About Last Night ...: When this romantic-comedy adaptation of David Mamet's caustic, arguably misogynist stage piece Sexual Perversity in Chicago was released, Showplace's four-screen venue was in the process of turning into – brace yourselves … – a seven-screen venue. (I know, right?! We were big time, baby!) Yet that meant that a lot of movies released prior to our expansion never made it to Crystal Lake, and About Last Night ... was one of them. As the previews were promising and a few of us were Rob Lowe fans and everyone in those days thought Jim Belushi was a riot, some friends and I consequently made the 20-minute drive out of town to catch director Edward Zwick's first feature … at a rival cineplex. (I know, right?!) And we loved it: The dialogue was sharp and refreshingly crude; Lowe and screen partner Demi Moore were beautiful and sincere; Belushi and debuting co-star Elizabeth Perkins were hysterical; the soundtrack boasted Bob Seeger and Sheena Easton and Jermaine Jackson and John Oates … . It didn't take many years for the film to look and sound dated, and it's hardly time-capsule material for either its genre or the Mamet oeuvre. But it was the first movie to demonstrate that Lowe could actually act … kind of … before he got loads better around the time of The West Wing. It was the first movie, and also one of the last, to reveal just how good Moore could be given a meaty role to sink her teeth into. It was a necessary reminder, during the mid-'80s, that rom-coms featuring leads in their 20s didn't automatically have to be vapid and forgettable, if not outright insulting. And it treated us to the brief sight of Lowe and Moore naked. Iconic? Maybe not. But not nothing, either.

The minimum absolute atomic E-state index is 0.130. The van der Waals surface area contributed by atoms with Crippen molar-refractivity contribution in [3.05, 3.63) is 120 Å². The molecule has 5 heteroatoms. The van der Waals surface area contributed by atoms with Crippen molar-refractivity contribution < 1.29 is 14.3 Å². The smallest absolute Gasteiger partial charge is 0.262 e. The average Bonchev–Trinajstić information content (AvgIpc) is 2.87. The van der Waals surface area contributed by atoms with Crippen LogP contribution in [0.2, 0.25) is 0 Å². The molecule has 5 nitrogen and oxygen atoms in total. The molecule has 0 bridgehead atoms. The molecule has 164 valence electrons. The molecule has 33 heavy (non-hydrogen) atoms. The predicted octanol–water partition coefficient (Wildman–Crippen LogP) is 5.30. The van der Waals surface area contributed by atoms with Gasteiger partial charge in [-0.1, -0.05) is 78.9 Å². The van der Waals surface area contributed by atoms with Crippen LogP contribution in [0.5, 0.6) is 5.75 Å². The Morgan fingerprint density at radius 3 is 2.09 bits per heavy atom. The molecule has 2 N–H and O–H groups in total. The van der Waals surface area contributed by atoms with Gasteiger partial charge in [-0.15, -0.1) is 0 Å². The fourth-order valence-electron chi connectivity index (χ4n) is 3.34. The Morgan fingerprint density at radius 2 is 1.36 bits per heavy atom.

Aliens: Long before Hollywood began the practice of “soft openings” on Thursdays in advance of “official” openings on Fridays, we movie-theater employees occasionally enjoyed private, late-Thursday screenings of new releases, having convinced our bosses – when we bothered to tell them we were doing it – they were necessary to check the quality of the reel changes. (For the Gen Z among you, a “reel” is a … . Never mind.) I saw a lot like this – everything from Beverly Hills Cop 2 to The Silence of the Lambs. And none of those “secret” showings meant more to me, then or now, than director James Cameron's seminal sci-fi-horror action-thriller. As a die-hard Alien fanatic by age 11, when I was staring at the film's “movie novel” boasting “over 1,000 full-color photos” (!) on an almost-daily basis, I had waited, and waited, for a sequel to Ridley Scott's 1979 masterpiece. In '86, we got one, and it was even better than I hoped: terrifying but not traumatizing; inventively futuristic yet grounded in reality; memorably gross (the chest-burster!); disarmingly funny (bless you, Bill Paxton, for “Game over, man! Game over!” ); packed to the gills with call-backs and military combat and screeching, toothy xenomorphs. And through it all, there was the majestic ass-kicker Sigourney Weaver, giving a performance so fierce, intelligent, and, in Ripley's scenes with Carrie Henn's Newt, moving that the genre-averse Academy couldn't possibly deny her a Best Actress Oscar nomination. (To the organization's eternal credit, Weaver wasn't denied.) Even though it was only me and roughly a dozen others at that screening in Showplace's downtown sister venue – Showplace Five! – it was clear from our reactions that Aliens was something truly special. Then came “Get away from her, you bitch!!!” In my head, I'm still cheering and applauding.